Potential Hot Spots: CAR Wreck



Items About Areas That Could Break Out Into War 

September 7, 2010: Spillover warfare and banditry continue to trouble the impoverished and chaos-ridden CAR (Central African Republic). The Ugandan Lord's resistance Army (LRA) still has bases in the southeastern CAR, despite operations by Ugandan special forces to root them out. Now the country faces the threat of a collapsing peace agreement and a renewed bout of rebel activity.

The CAR is unstable to beigin with, but the fact it is caught between the Congo's many wars and Sudan's Darfur war adds to the turmoil. The CAR armed forces contains  around 5,000 troops. The bulk of its army is based in the national capital, Bangui, which is located in the south. The army (Central African Armed Forces, or FACA) has a few scattered detachments around the country; occasionally it beefs up forces and launches punitive raids, mostly tackling insurgents and bandits in the north. In late November 2009 an armed group belonging to the Convention of Patriots for Justice and Peace (CPJP) shot it out with the FACA up north. There were skirmishes but at least one major battle, in the town of Quartier Sultan (northern CAR, about 700 kilometers north of the national capital, Bangui). The CPJP then announced it had liberated the capital of Bamingui-Bangoran province, Ndele (which is near Quartier Sultan). At least 15 government soldiers were killed in the battle.

In January 2010 the government reported the death of Charles Massi a former defense minister who became the leader of the CPJP's political wing. Massi was arrested in Chad in 2009 and handed over to the CAR. Opponents of the regime of President Francois Bozize accused the government of capturing Massi and torturing him to death. The government denied it.

The government regards the CPJP as a threat. The CPJP refused to join the peace process, the Comprehensive Peace Accord (CPA) of June 2008. The CPA brought several other rebel groups into the political arena, among them long time CAR rebel outfits, the Peoples' Army for the Restoration of the Republic and of Democracy (APRD) and the Union of Democratic Forces (UFDR). These two groups agreed to a disarmament and demobilization process. Not the CPJP.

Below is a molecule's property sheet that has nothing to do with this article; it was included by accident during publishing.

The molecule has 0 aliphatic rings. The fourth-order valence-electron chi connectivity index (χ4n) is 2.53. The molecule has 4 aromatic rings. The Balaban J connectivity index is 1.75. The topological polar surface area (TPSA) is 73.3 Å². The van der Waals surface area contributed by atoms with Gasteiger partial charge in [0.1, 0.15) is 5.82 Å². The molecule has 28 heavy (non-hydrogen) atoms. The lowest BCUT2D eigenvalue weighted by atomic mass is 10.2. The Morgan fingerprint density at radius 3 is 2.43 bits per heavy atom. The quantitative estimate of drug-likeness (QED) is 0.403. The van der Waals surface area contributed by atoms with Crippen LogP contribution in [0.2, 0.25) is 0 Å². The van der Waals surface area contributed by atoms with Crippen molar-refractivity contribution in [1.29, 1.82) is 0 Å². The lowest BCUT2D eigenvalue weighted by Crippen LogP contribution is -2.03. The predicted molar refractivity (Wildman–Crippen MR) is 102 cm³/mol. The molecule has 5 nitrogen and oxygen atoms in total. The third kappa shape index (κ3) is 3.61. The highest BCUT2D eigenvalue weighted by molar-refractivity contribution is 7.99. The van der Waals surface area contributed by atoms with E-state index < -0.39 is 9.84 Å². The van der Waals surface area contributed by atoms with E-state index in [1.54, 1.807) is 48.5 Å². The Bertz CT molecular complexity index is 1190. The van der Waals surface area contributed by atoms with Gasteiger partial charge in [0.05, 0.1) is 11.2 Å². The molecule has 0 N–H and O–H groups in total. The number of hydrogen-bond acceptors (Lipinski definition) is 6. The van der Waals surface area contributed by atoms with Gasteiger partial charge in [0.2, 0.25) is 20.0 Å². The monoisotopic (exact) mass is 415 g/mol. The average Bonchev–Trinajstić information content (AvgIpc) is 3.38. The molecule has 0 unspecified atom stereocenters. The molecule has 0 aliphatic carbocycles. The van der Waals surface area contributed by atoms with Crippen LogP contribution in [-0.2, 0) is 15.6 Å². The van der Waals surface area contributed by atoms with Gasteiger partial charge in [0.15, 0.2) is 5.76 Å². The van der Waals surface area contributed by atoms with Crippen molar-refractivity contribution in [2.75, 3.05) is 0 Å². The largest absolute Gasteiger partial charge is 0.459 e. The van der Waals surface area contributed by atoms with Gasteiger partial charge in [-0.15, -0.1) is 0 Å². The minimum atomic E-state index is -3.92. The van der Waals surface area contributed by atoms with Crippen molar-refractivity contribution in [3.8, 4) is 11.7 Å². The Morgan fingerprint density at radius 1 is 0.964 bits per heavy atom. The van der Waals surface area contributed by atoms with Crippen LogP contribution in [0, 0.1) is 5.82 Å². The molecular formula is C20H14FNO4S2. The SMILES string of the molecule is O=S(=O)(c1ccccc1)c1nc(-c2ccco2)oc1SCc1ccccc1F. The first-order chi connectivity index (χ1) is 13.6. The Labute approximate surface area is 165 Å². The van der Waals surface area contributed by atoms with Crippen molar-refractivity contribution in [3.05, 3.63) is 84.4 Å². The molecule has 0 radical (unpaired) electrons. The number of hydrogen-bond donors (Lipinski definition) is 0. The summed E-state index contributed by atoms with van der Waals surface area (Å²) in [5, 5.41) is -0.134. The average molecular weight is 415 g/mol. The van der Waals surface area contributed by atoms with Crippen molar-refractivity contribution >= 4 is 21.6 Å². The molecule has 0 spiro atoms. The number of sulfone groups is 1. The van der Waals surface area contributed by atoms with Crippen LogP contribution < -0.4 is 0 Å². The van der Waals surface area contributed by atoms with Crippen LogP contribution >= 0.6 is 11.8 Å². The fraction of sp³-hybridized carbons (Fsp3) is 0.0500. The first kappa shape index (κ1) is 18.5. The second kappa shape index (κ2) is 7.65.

In Spring 2010 President François Bozize twice postponed presidential and national assembly elections. Parliament then gave Bozize permission to remain president past the end of his term, which was supposed to end in June of this year. In August the elections were scheduled for January 2011. The opposition has formed a political umbrella organization Forces of Change Collective and, like so many other African nations, the opposition is already predicting there will be massive vote fraud and election rigging. The big concern is that the CPA will unravel and former APRD and UFDR fighters will return to the bush. Two other rebel factions (which at one time claimed they had joined the peace process) the Democratic Front of the Central African People (FDPC) and the Movement of Central African Liberators for Justice (MLCJ) have accused the government of bad faith and threatened to take up arms. The MLCJ was once a faction of the UFDR. In July, 2010 the government accused the MLCJ of launching an attack on a small FACA garrison in the town of Birao (northeast CAR, near Sudan border). But that is not for certain. The CPJP claimed it launched the attack. Now the FACA insists it is sure the MLCJ was the perpetrator but for an odd reason: the MLCJ wants to participate in the demobilization process and claims it is being denied the opportunity. That may not be as far out as it seems. Some disarmament, demobilization, and reintegration programs in Africa provide former guerrillas and militiamen with some training, farm implements, and a little cash. For what it is worth, the UN has a small peacekeeping and training force in Birao, MINURCAT. It has around 300 soldiers.

Then there is the LRA, one of central Africa's most vicious organizations (and there are many of those). An incident on June 10 of this year illustrates the LRA problem. CAR police reported that the LRA kidnapped 30 people from the village of Fode (near Bangassou). The LRA also plundered the village. The CAR government cannot provide protection for the villages. This is why it turns a blind eye to Ugandan special forces troops which track and sometimes attack LRA groups in the CAR.


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